Canadian Valley Technology Center assistant superintendent
Chuck Hood, Canadian Valley Technology Center assistant superintendent, recently received the Making It Work Day Spotlight Award from the Oklahoma Career and Technical Education Equity Council.
He was one of 12 Oklahomans honored, along with four businesses and organizations, at the 27th annual Making It Work Day at the Capitol in a virtual ceremony April 30. Making It Work Day recognizes individuals who are committed to removing barriers to success for single-parent families by providing educational experiences for students beyond the classroom. The ceremony also recognized nontraditional students.
Hood, who has been in education for 25 years and at Canadian Valley Technology Center for five years, understands and supports the diverse services required for special populations, said Susan Weaver, CVTC PIVOT coordinator, who nominated him for the award.
“He is an inspiration to us and an outstanding leader to all the students and staff in the district,” she said. “He leads with the understanding that each one of us is a unique individual and recognizes our individual differences.”
Hood began his career as an agricultural education teacher and spent some of his instructional years teaching more girls than boys, Weaver said. He was a public school principal for six years and a superintendent for nine years before becoming assistant superintendent at Canadian Valley.
OkCTEEC is affiliated with the administrative division of the Oklahoma Association of Career and Technology Education. The council advocates for students pursuing nontraditional careers and for resources for educating single parents.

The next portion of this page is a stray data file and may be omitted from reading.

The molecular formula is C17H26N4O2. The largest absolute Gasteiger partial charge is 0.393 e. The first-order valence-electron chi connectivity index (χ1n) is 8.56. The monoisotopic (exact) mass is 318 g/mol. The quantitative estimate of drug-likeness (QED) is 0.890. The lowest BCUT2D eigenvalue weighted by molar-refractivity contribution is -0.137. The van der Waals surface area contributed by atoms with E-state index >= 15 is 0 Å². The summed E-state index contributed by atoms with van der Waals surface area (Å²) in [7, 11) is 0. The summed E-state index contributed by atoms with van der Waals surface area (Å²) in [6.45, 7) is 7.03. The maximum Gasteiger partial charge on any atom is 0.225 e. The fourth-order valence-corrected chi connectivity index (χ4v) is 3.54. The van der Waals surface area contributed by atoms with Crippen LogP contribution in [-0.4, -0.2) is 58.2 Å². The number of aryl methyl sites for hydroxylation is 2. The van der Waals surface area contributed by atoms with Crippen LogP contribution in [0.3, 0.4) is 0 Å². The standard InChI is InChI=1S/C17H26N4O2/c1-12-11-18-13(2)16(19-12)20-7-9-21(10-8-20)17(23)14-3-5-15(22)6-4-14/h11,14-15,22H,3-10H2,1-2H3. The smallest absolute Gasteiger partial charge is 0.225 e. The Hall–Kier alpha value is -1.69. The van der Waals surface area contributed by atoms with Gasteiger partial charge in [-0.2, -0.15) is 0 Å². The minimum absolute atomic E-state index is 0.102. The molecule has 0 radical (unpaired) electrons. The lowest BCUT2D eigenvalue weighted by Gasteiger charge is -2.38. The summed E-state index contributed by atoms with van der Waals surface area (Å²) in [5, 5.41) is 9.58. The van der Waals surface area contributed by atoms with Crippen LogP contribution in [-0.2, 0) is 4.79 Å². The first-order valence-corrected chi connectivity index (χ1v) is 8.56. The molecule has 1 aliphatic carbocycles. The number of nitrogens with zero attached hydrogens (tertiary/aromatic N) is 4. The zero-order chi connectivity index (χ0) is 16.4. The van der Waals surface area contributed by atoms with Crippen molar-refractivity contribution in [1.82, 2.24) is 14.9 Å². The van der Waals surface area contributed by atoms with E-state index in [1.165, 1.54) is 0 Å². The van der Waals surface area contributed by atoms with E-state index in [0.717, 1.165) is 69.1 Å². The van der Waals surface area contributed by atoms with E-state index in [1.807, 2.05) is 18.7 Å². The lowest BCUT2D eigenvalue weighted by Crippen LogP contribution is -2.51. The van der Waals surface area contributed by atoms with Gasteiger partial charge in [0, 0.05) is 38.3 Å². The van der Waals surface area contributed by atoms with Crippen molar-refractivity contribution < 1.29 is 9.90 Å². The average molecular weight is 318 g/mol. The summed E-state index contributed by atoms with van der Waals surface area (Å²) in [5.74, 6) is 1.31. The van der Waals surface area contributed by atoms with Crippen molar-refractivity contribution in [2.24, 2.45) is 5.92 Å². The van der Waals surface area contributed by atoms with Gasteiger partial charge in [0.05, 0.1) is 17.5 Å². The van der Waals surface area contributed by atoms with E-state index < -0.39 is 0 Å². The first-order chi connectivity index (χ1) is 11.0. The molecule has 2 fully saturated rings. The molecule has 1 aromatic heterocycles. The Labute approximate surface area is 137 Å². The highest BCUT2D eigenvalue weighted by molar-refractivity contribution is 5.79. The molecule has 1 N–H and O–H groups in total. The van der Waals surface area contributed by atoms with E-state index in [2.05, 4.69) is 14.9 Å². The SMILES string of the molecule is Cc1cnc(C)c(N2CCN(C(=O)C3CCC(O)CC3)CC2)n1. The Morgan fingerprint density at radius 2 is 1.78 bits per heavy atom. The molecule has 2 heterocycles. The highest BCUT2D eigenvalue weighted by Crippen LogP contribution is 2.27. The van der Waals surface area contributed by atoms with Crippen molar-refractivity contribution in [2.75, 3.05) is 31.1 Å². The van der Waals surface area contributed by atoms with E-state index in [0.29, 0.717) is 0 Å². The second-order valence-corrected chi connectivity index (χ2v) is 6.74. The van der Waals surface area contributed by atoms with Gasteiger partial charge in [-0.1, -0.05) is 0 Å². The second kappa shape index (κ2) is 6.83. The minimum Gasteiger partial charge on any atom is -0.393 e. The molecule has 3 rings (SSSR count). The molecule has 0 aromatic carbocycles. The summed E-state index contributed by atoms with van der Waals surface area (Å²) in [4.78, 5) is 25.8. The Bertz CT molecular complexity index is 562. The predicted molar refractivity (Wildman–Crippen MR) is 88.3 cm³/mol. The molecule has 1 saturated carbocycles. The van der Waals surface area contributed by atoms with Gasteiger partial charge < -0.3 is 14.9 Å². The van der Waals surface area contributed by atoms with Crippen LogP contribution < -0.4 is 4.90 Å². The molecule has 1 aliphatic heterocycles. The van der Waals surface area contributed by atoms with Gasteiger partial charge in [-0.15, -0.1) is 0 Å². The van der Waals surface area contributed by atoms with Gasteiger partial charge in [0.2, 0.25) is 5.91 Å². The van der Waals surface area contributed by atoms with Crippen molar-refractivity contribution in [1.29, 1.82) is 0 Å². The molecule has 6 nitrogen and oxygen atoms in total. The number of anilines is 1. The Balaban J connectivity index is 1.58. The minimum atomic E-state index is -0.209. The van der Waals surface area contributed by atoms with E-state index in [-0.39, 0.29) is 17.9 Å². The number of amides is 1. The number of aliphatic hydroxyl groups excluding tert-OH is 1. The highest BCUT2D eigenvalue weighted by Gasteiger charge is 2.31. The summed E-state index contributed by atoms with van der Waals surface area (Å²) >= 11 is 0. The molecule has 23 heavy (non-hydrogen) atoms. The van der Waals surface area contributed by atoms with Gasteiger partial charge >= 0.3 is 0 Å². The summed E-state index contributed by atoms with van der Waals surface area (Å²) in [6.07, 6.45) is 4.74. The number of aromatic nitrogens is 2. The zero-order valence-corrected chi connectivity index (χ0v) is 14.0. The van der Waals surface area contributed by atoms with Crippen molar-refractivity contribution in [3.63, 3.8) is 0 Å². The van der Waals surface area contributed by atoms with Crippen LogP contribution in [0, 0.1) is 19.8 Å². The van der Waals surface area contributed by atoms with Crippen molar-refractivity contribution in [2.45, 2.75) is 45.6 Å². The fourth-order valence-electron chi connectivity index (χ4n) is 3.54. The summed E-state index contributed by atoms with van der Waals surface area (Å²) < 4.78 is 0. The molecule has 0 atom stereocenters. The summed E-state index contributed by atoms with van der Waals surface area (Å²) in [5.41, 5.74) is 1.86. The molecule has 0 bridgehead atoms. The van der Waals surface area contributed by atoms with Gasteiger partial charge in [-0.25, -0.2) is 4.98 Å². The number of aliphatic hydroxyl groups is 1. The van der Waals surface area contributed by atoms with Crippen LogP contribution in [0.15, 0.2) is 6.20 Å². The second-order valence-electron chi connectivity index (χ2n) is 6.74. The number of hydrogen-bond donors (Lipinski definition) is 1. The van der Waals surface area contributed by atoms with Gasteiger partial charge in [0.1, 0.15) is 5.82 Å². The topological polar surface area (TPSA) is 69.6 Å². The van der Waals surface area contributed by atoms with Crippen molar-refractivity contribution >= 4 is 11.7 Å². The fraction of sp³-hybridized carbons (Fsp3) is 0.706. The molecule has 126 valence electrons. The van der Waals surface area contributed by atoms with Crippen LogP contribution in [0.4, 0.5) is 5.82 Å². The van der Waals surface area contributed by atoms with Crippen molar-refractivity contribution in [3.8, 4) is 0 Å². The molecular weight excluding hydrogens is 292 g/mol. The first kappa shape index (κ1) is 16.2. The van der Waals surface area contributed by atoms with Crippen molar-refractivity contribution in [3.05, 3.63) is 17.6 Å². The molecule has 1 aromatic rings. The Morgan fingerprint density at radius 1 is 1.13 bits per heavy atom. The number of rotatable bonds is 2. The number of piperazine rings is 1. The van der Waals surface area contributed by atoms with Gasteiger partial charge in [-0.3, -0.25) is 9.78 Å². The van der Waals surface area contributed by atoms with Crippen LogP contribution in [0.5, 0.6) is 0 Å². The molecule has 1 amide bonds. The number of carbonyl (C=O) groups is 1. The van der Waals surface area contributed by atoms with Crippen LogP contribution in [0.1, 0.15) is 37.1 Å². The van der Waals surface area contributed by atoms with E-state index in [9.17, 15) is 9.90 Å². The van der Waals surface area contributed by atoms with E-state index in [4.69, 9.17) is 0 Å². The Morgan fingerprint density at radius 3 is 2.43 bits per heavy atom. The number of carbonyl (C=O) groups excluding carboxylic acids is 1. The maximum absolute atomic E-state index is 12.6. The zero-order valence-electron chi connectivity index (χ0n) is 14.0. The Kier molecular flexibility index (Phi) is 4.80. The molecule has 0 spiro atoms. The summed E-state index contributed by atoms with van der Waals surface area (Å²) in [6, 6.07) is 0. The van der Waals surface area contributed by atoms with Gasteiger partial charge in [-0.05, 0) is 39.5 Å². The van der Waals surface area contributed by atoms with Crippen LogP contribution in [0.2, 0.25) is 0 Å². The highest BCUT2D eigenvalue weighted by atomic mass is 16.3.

“The Making It Work Day ceremony is such an important part of OkCTEEC as it publicly acknowledges those students, programs and business partners that have done an outstanding job meeting their career goals,” said KayTee Niquette, Work Prep and Temporary Assistance for Needy Families coordinator at the Oklahoma Department of Career and Technology Education. “The event this year is even more important, as we have persevered through a pandemic and still have individuals who have excelled.”
She serves as an adviser for OkCTEEC, along with Lisa French of the Department of Human Services and Gina McPherson of the Oklahoma State Regents for Higher Education.
The COVID-19 pandemic created challenges, said Lisa D. Brown, OkCTEEC president and director for career transitions at Oklahoma City Community College, but students, faculty, staff and community partners met the challenges head-on, redesigning traditional methods of assistance and education.
“These students have persevered through the many changes in their pursuit of their goals and even some events in their own families,” she said. “In addition to their academic success, they have strengthened even more skills in communication, collaboration, adaptation and endurance that will be of great benefit as valuable life skills they will never forget they developed or discovered they had.”
OkCTEEC’s purposes include promoting and supporting career and technology education, increasing its effectiveness, promoting research in the field and in educational equity, developing leadership and advocating for equity and diversity.